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I have unlocked a new level in the game of Dublin parenting

Una McCaffrey: Even after 25 years living in the South, I can still be baffled by soda bread, the Primary Cert and the ‘Gaeltacht special’

“Is this soda bread?” asked a woman holding a small loaf in front of my face in my local supermarket last Friday. I had to get her to repeat the question — it had been a very long week and I was not at my most intellectually nimble. She was clutching the kind of brown bread you might see accompanying a chowder in the west and explained that she was shopping for a neighbour. The neighbour had requested bread, but specified that it should “not be soda bread”. This condition had led to doubt and complication.

The loaf, in my Northern view, was clearly wheaten bread, not soda bread, which is entirely different. I know this because of the number of mornings I spent accompanying my mother to McCrumlish’s Bakery in Dromore, Co Tyrone, many decades ago. The soda bread we took home in white paper bags with twisted corners was white, not brown.

But I also knew, having spent close to 2½ decades living in Dublin, that I was veering into the middle of a potential bread minefield. My brown bread was another woman’s soda bread and my soda bread was somebody else’s…something. I paused for too long. Then I muttered about being from the North and calling this wheaten bread but not really being the best person to ask about this kind of thing, sorry. Quite understandably, she practically sprinted away to the next shopper, who was presumably able to answer the question immediately and without doubt. I scuttled away, feeling like the blow-in I am and will always be.

Junior Infants, you say? I say Primary One. They played with Marla at Montessori? Oh, you mean Plasticine. They need 10 copybooks for school? Aha, that’s 10 exercise books for me

This wasn’t even my first time to feel this during that week. A day or so before, I’d heard somebody talking about the Primary Cert, a label that meant nothing to me but seemed to be familiar to everybody else who was listening. Google later told me this exam for primary-school pupils was instituted in 1929 and ran to 1967 (infuriatingly, with obligatory needlework for girls). It was understandable that I had never heard of it, but I doubted that people of my age who had grown up south of the Border would have been in the same boat. More likely, it would have been part of their innate memory. The blow-in needs to take that small extra step to fit in, usually without even realising it’s happening. This often involves nodding and smiling, but not speaking.

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The whole business reaches a new level of potential discomfort when children enter the picture, especially when you’ve married a fellow Northerner who can offer no help. You’re constantly trying to figure out how really basic things work. Junior Infants, you say? I say Primary One. They played with Marla at Montessori? Oh, you mean Plasticine. They need 10 copybooks for school? Aha, that’s 10 exercise books for me. The extent of these daily micro requirements to learn new things means I sometimes feel like more of a blow-in now than I did when I moved to my country’s capital city 25 years ago.

And just in case I ever begin to think I’ve cracked it, there will always be some kids around who will be more than ready to highlight my deficiencies. It can be quite chastening to be knocked down to size in your own kitchen by groups of innocently vicious four-year-olds mocking your pronunciation of “scone”. I shudder to think what they would make of my Northern accent suggesting they look in a “mirror”.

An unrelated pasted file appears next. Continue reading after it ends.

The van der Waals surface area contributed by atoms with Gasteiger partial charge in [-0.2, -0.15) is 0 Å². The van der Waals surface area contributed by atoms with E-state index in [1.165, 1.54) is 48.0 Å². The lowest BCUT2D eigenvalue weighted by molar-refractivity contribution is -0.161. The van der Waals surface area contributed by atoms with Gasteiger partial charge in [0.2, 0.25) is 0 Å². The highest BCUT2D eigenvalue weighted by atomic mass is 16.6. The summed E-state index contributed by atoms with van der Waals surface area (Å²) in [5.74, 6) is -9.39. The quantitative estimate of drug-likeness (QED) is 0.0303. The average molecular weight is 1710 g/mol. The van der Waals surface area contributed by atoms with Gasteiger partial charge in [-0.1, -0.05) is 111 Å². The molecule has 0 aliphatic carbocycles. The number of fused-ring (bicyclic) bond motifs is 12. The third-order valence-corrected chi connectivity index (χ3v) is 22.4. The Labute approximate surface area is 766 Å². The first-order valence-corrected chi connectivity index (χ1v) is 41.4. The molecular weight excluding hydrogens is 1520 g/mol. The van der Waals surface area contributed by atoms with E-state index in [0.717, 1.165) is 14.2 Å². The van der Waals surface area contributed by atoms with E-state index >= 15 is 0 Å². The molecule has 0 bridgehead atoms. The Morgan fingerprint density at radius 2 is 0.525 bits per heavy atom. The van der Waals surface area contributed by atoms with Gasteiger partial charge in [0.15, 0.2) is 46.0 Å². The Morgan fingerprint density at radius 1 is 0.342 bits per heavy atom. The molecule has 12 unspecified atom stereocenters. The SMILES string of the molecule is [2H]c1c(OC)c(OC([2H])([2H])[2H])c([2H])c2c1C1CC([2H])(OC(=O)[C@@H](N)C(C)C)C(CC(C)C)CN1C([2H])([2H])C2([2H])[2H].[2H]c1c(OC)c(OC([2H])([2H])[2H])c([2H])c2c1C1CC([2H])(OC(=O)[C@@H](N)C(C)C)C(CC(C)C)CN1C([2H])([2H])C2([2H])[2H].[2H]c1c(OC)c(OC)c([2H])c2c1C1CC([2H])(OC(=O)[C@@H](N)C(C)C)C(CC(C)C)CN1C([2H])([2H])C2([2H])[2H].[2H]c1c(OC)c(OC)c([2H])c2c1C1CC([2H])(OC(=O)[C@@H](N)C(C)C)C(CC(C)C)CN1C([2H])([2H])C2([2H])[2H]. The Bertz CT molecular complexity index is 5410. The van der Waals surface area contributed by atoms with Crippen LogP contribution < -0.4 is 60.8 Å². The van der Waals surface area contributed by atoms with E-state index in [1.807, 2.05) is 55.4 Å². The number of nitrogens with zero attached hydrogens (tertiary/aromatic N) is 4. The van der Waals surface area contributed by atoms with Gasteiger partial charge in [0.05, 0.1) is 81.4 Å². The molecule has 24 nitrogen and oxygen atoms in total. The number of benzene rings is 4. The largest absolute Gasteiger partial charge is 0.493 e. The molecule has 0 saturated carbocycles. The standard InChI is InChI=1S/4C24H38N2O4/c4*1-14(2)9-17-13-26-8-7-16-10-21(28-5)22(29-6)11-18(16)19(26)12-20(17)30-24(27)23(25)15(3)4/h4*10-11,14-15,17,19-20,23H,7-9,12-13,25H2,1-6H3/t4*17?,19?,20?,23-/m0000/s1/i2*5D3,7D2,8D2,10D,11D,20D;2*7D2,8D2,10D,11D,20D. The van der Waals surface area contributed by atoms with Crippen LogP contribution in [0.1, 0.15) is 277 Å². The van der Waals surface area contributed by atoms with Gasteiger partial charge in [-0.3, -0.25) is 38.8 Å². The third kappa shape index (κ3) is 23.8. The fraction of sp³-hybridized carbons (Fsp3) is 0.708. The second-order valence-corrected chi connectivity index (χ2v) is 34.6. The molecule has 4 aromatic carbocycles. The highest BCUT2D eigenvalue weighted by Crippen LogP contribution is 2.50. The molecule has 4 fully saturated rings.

The older the children get, the more the potential problems mount up. You need to figure out how transferring to secondary school works (no 11-plus here) and then all about the logic of school finishing at the end of May, not June. The Junior Cert and Leaving Cert loom before you know it, extending existing gaps in knowledge to oceans of ignorance.

And that’s just the stuff you have to know. Where things get really messy is in the world of non-essentials, such as the Gaeltacht. Now, we have these in Ulster (nine counties) too, but they just seem to occupy a somewhat more intense position in Dublin society. There are so many choices, so many different reputations to consider and apparently so many ways of getting it wrong. Did you know you need to book nearly a year beforehand? I did not. Did you know there are “Gaeltacht special” trains that travel to and from Dublin every summer just to transport these teenagers to their latest life experience? I did not. Did you know that if you plan to visit your offspring during their period of immersion in the national language, you need to book accommodation about six months beforehand? Well, you know what I’m going to say.

But, I got there. As that Gaeltacht special pulled off from Heuston Station in early June last year, I felt I had unlocked a new level in the game of Dublin parenting, a new badge to disguise that I mostly have no idea what I’m doing.

What I do realise, though, is that there are always other people around me who know so much more than I do. And, lucky blow-in that I am, I will manage to find the nice ones who are always willing to help me to avoid the latest potential faux pas in my path. These are the North Stars (or should that be South Stars?) of friends, the ones who tell me what I need to know before I’ve even realised I have a question. Without them, my blow-in paranoia and lack of Dublin bread-naming instincts could be even greater.

As with so many parts of my life, though, you should probably double check that with a Dubliner to be sure.

Una McCaffrey

Una McCaffrey

Una McCaffrey is an Assistant Business Editor at The Irish Times